by Scott Bates
Best known for his “likable everyman” roles in mainstream romcoms such as The Break-Up and Couples Retreat, Vince Vaughn takes on the role of a tough, tattooed drug courier ordered to perform a prison hit after he finds himself behind bars in Bone Tomahawk director S Craig Zahler’s brutal grindhouse thriller Brawl In Cell Block 99.
Vaughn’s Bradley Thomas is a former boxer turned drug courier who works for Gil (Marc Blucas), an old friend, delivering packages to clients by day and relaxing at home with his pregnant wife Lauren (Jennifer Carpenter) by night. One day, Gil sends Bradley along with two associates to retrieve a package dumped in the harbour – the retrieval is successful, but the getaway isn’t. Bradley soon finds himself incarcerated at Greenleaf penitentiary, where he’s informed by a mysterious visitor that Lauren has been kidnapped and will be killed unless he murders a fellow prisoner residing in cell block 99.
Director Zahler is making a name for himself with dark, gritty genre films – his 2015 western Bone Tomahawk received rave reviews and has garnered a cult following, and now Cell Block 99 looks likely to do the same. This isn’t your average fast-paced Hollywood action film – it’s a rare example of a thriller that takes its time to tell its story and develop its characters, and respects the intelligence of its audience by not throwing in an unnecessary action sequence every 15 minutes. Bradley doesn’t end up behind bars until around 40 minutes in, and it’s another 20 minutes before things begin to get really violent. And make no mistake about it, this is one violent film, especially in its second half. There’s enough broken limbs and stomped-on heads here to shock even the most hardened gore fanatic – the elevator scene in Drive looks like Balamory compared to this.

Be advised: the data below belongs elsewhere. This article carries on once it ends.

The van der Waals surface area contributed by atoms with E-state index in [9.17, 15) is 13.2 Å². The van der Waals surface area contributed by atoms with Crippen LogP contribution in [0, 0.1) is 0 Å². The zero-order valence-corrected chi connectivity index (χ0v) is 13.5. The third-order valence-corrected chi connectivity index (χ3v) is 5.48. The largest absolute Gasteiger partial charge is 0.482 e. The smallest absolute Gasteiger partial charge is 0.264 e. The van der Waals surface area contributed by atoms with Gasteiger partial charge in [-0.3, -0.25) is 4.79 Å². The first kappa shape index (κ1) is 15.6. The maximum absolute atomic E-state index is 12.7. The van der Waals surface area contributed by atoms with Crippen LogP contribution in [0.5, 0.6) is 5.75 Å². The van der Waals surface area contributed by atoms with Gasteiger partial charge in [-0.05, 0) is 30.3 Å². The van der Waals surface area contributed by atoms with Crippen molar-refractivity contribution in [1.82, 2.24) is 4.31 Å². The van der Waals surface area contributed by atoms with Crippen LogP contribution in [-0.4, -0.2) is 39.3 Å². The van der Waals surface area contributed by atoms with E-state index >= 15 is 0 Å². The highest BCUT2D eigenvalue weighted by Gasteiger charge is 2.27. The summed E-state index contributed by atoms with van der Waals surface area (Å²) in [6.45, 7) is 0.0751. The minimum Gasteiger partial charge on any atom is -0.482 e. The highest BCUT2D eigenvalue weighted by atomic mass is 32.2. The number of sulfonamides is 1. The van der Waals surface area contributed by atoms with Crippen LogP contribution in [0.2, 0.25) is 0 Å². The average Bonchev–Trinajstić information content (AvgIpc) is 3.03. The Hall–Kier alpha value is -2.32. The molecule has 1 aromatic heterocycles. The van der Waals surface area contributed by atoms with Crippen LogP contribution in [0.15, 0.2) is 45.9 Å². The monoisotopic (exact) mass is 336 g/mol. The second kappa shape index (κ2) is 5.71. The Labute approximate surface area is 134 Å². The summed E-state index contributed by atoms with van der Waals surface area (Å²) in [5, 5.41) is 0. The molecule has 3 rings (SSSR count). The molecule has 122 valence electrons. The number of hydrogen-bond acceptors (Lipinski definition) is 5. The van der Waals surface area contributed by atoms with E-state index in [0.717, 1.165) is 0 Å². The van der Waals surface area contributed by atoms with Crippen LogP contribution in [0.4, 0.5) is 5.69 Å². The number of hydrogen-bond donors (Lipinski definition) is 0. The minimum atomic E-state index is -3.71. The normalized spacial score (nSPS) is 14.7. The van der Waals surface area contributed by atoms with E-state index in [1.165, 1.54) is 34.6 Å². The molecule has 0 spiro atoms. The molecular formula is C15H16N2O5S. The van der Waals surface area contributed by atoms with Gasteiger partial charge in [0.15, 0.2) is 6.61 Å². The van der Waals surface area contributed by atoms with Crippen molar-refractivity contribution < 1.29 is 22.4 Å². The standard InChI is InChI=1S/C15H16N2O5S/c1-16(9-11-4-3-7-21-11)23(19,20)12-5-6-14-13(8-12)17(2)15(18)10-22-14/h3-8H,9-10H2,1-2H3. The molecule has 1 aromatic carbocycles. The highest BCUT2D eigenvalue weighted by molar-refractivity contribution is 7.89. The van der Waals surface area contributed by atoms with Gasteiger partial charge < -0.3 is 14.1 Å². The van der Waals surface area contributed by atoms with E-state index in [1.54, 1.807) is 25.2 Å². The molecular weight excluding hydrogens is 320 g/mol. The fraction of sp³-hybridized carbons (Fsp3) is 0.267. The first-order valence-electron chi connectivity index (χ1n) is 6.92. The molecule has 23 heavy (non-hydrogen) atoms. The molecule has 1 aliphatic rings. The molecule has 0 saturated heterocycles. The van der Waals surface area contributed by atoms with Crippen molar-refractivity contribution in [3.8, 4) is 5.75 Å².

That said, the violence never feels overly nasty, not given the film’s story, and if anything just goes to show just what a genuinely great actor Vaughn is – it’s hard to imagine Fred Claus snapping arms and legs with reckless abandon but Vaughn manages to pull off all his brawls here (and there is more than just the one in cell block 99) as convincingly as any trained fighter or action star. Bradley Thomas is a determined, desperate man capable of doing terrible things, and Vaughn plays the emotional elements of him just as well as the physical stuff. The first half-hour of the film introduces us to Bradley and allows us to get to know him as a person, making us sympathetic for him when his wife is threatened and giving us an idea of what he can do if he really wants to – an early scene features Bradley literally tearing up a car after discovering Lauren’s infidelity, smashing windows, pulling out mirrors and headlights, even tearing off the hood and launching it across the street. But he’s clearly a man of some sensitivity – he’d rather take out his anger on the car than Lauren herself, calmly going inside their house to talk to her afterwards.
It’s rare that a genre film like Cell Block 99 has such a well-developed, genuinely engaging lead character, and moves at a pace that favours character and plot development just as much as action. The brawls themselves are shot particularly well, with none of the rapid cutting every second so often seen in bigger Hollywood films. We really get the full impact of what’s going on – an arm break in the first fight was just one of several moments that elicited a physical and audible reaction from my audience.
With its uncompromisingly graphic violence and relatively slow pace, Cell Block 99 certainly won’t be for everyone, but genre fans and those wanting an action film that stands out from the crowd will certainly find plenty to like. Vaughn’s naysaysers should give it a watch as well – this could really be the beginning of a Matthew McConaughey-style career revival for him.
Brawl in Cell Block 99 is on DVD & Blu-Ray Boxing Day!